“The problem happens when nothing new is coming and they keep counting on the same thing for too long, and then it gets old, it gets stale, it gets marked down,” he told BoF.

Nike itself seems eager to pick up the pace on innovation. On the company’s earnings call in June, chief financial officer Matt Friend said the company would keep increasing investments to that end.

“I think people have a much bigger appetite for new things in the last year,” Gibbs said.

Adidas Sambas.
Adidas Sambas. (Getty Images/Getty Images)

The Retro Regime

The current retro cycle has persisted for at least 10 years, according to Matt Powell, a veteran sneaker analyst who is now an advisor with his consultancy, Spurwink River, and BCE Consulting. The pandemic entrenched it further. With supply chain disruptions limiting manufacturing capacity, businesses played it safe. All across retail, the share of new products on the market declined.

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“They said, ‘What are our top sellers? Make a lot of those and don’t take any risks on anything new and innovative because we have limited production,’” Powell said. “Really, every brand was guilty of this.”

Beyond supply-chain issues, Powell also linked the trend to pop culture’s wider fixation on rehashing old ideas, citing the Barbie and Tetris movies as well as TV-show reboots. For the entertainment industry, the strategy has paid off. The highest-grossing movies of the past decade have largely been sequels and remakes based on ideas first dreamed up years ago.

“They’re a victim of their own success,” Gibbs agreed, offering Star Wars as an example. “I would argue the sneaker market is that too.”

Refreshing the past doesn’t guarantee sales, but it’s often less risky than trying something entirely new. Sneakers — and streetwear — made piles of money by pushing what Gibbs called “the canon,” including retro basketball shoes and items like logo hoodies.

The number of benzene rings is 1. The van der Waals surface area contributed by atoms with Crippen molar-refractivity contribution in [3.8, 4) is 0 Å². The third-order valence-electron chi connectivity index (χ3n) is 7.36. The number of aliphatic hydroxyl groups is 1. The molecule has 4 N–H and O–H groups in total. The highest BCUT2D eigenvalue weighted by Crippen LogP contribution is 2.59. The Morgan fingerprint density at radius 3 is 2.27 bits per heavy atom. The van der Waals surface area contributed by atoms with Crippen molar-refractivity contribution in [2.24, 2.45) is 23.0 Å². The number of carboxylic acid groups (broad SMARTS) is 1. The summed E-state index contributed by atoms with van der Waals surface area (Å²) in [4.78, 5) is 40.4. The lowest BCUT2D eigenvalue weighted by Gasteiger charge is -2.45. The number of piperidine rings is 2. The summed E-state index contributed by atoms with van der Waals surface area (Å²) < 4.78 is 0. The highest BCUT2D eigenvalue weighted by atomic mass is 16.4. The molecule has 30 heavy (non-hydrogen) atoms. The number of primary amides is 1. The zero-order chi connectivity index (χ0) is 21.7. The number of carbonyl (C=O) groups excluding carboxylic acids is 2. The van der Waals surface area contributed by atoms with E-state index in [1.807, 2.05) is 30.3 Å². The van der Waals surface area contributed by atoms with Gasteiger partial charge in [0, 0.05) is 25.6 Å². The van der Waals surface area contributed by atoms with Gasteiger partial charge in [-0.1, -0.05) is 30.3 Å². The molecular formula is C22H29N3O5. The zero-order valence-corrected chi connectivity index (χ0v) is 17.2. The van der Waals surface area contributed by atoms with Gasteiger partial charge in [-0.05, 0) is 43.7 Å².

Many of these items were central to the aesthetic codes hip-hop created as it grew from a niche music genre born 50 years ago at a party in the Bronx to the most popular in the US and consumed globally. Along the way hip-hop blended with surf and skate culture, which embraced Dunks and other retros, to form the foundations of streetwear, a style that has itself reshaped fashion.

Certain heritage products became iconic, and for brands and retailers, the safe bet. It’s telling that Nike’s collaborations with Dior, Louis Vuitton and Tiffany have centred on the Jordan 1 and Air Force 1, while Gucci and Adidas have teamed on Gazelles.

What Consumers Want

A push from brands is only half the equation; somebody has to want their stuff.

“I do think there’s consumer demand for it,” said W. David Marx, author of the book “Status and Culture,” which argues that the pursuit of status drives cultural trends.

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One of the final sections of Marx’s book deals with the internet age and the “retromania” identified by authors such as Simon Reynolds. In this view, the unprecedented access to products and information today, particularly following the spread of the internet, disrupted the established trend cycle and made it harder for contemporary inventions to develop the same cultural significance and cachet.

“There’s just too much new stuff, and because there’s so much, nothing takes on really clear meanings,” Marx said.